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Image Embedded Same-sex issue closed after Commons defeats motion
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Published: 17 years ago

Same-sex issue closed after Commons defeats motion

At least one country in North America is mature enough to fairly deal with the issue.   Canadian sensibility triumphs again.


Thu Dec 7, 6:15 PM

By Jennifer Ditchburn


OTTAWA (CP) - The last major threat to same-sex marriage rights in Canada was soundly defeated in the House of Commons on Thursday, with MPs sending the message they don't want to revisit the emotional, divisive debate.

Prime Minister Stephen Harper said he heard the message and will respect it. "We made a promise to have a free vote on this issue, we kept that promise, and obviously the vote was decisive and obviously we'll accept the democratic result of the people's representatives," Harper said. "I don't see reopening this question in the future."

The question put to MPs was whether they wanted to see legislation drafted to reinstate the traditional definition of marriage, while respecting the existing marriages of gays and lesbians.

That Conservative motion failed 175-123.

In the tense Commons, MPs watched each other carefully to see how the other would vote. Some Liberals cheered as prominent Tories voted to let sleeping dogs lie. Some Conservatives applauded Liberals who did the opposite.

Ultimately, more MPs supported same-sex marriage than in the last vote on the issue in June 2005.

During that charged vote last year, only three Tories voted in favour of expanding the definition of marriage. On Thursday, the number who approved the status quo was 13, including high-profile politicians such as Foreign Affairs Minister Peter MacKay, Transport Minister Lawrence Cannon and International Development Minister Josee Verner.

Said Cannon: "The file is finished. We're turning the page."

On the Liberal side, the number of MPs committed to going back to the traditional definition of marriage dropped from 32 to 13. MP Joe Comuzzi, who lost a ministerial post the last time around for refusing to toe the cabinet line, voted against Thursday's motion.

Bloc Quebecois Leader Gilles Duceppe, who himself had two MPs snub party discipline Thursday by not voting at all, said he imagined the result was precisely what the Conservative government was hoping for.

"I think it's over now. I'm pretty sure that Mr. Harper is also pleased with what happened," Duceppe said.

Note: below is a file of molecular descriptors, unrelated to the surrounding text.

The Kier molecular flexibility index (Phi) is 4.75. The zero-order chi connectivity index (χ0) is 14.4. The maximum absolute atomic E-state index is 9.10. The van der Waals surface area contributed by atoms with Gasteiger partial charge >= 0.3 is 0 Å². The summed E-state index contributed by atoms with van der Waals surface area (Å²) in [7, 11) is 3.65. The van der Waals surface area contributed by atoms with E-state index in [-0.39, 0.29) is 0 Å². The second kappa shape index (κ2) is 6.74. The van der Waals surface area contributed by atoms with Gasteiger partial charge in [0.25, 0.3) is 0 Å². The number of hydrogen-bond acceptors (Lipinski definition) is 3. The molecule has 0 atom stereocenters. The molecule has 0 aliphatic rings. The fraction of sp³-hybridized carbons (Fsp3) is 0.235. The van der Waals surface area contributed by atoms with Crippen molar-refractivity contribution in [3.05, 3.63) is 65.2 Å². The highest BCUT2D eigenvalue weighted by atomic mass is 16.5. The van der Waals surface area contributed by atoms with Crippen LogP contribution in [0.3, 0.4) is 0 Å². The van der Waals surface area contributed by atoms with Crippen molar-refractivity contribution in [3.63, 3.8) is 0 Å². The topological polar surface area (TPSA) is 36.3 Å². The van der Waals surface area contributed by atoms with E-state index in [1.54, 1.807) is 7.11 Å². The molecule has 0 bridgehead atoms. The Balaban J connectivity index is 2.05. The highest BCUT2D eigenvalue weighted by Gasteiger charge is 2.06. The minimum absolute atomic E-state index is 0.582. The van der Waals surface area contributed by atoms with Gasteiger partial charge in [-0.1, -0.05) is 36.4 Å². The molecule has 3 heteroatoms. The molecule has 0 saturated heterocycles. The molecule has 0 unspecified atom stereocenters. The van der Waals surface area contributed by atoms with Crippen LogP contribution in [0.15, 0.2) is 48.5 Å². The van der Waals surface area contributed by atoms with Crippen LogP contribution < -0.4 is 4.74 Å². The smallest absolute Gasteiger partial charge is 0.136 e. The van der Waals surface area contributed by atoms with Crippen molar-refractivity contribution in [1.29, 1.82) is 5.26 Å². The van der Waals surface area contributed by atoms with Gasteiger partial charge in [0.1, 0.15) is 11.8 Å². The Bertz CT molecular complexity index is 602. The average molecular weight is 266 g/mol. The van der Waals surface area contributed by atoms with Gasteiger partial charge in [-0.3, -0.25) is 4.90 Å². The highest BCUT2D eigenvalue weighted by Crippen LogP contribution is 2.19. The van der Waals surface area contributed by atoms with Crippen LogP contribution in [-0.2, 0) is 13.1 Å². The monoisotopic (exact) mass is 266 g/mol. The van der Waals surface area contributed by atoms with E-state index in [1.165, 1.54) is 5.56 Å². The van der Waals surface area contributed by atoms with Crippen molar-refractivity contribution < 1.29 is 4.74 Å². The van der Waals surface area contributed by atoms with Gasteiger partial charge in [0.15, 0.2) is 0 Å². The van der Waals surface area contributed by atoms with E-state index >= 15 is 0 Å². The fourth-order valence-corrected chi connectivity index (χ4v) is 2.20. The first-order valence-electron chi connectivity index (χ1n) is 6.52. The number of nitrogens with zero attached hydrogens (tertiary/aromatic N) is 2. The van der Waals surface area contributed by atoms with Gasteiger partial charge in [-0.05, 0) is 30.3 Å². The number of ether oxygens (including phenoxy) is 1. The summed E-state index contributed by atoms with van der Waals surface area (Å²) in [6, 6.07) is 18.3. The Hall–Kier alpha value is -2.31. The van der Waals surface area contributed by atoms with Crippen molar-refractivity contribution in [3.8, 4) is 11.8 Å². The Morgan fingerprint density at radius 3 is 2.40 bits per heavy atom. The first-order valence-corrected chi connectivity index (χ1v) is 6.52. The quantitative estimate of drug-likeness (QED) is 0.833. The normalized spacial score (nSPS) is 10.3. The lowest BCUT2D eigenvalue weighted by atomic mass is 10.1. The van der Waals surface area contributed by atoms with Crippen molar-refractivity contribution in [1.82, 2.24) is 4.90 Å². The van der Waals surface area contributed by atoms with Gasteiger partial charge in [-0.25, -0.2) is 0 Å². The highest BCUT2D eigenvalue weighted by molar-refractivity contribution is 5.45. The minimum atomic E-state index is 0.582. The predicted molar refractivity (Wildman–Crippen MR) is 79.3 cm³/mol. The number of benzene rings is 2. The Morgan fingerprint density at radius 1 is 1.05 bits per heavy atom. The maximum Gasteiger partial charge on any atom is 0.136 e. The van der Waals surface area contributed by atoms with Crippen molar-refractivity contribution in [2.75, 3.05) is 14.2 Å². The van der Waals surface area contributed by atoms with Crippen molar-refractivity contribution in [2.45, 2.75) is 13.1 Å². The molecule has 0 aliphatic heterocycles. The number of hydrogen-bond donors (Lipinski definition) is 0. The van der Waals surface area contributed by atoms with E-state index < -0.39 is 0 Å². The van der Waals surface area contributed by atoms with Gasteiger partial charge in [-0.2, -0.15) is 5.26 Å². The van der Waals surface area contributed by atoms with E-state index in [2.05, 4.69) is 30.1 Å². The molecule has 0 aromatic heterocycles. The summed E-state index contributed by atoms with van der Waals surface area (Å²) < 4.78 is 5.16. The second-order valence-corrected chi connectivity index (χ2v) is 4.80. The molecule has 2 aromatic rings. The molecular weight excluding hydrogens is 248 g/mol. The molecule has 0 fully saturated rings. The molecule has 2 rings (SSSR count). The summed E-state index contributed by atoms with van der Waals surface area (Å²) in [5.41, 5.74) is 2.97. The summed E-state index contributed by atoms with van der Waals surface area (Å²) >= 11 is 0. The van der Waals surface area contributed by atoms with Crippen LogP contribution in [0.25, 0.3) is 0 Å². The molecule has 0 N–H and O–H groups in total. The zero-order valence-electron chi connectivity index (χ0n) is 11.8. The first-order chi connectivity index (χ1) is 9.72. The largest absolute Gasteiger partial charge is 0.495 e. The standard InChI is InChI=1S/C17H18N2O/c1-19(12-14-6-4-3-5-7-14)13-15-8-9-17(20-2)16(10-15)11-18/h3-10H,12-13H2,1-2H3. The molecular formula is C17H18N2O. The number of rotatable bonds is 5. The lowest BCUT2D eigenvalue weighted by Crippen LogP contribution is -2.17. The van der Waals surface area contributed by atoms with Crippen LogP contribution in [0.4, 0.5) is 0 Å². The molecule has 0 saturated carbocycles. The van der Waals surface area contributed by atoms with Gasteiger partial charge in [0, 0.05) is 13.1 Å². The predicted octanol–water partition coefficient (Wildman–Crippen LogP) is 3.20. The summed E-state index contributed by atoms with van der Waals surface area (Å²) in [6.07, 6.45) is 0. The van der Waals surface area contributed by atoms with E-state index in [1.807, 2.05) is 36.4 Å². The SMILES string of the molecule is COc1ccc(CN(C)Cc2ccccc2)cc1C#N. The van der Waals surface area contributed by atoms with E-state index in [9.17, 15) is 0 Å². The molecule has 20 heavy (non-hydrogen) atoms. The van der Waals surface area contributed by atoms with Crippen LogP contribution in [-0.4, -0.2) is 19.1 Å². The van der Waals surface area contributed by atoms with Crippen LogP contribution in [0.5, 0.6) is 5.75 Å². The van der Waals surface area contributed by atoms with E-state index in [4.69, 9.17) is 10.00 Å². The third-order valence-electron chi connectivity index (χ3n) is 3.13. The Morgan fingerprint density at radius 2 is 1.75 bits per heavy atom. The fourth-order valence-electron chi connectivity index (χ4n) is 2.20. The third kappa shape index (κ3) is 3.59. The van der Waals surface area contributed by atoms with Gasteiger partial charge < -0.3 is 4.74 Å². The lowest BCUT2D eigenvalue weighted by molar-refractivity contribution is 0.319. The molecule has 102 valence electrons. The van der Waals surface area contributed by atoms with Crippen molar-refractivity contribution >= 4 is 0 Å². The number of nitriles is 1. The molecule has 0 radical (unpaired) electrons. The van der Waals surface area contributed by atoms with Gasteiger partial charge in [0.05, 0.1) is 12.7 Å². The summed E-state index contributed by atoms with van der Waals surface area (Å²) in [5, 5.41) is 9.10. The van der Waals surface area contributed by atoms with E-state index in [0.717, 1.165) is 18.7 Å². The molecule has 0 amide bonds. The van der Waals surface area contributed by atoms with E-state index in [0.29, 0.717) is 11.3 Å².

In fact, many Tories had said privately -and publicly - over the last few months that they wanted to get past the same-sex marriage issue and have it done with before the next election.

Tory MP Bill Casey said the vote came as a relief. Casey also went from supporting traditional marriage to wanting to have the matter closed.

"If the vote had gone the other way, we would have spent the next several years with this as the main motivator here . . . so I just voted to move on," Casey said.

But some politicians were questioning whether the Conservatives had something else up their sleeve. Some reports had said the government was poised to introduce legislation to protect Canadians who did not want to perform gay marriages for religious reasons.

Justice Minister Vic Toews and Harper said that wasn't in the cards, for the time being.

"The government has no plans in that regard," Harper said. "If there were any time in the future when fundamental freedoms were threatened, of course the government would respond to protect them. The government has no plans at this time."

The House of Commons has been dealing with the issue of same-sex marriage in earnest since 2003, when the Ontario Court of Appeal ruled that barring same-sex couples from marriage was unconstitutional.

Gays and lesbians began marrying in the province, and soon other jurisdictions faced similar rulings and began issuing licences.

About 12,000 gay Canadians, as well as foreign visitors, have been married in the last three years.

The previous Liberal government took the further step of consulting the Supreme Court on whether its own legislation would infringe upon freedom of religion. The court responded that the Charter would protect churches from having to officiate such marriages.

Laurie Arron of Canadians for Equal Marriage celebrated the decision.

"It's quite clear that after three votes in three years in three different parliaments that this issue is settled," Arron said. "It's quite clear there is a growing consensus among Canadians the equal marriage is here to stay."

Meanwhile, REAL Women of Canada, a socially conservative lobby group in favour of traditional marriage, said they would push for a national referendum on the issue.

"Elitist political leaders apparently believe that Canada is still in the twentieth century, where political parties ignored the opinion of the voting public," the group said in a release.

"Arrogant political leaders do not, in fact, know what's best for everyone."


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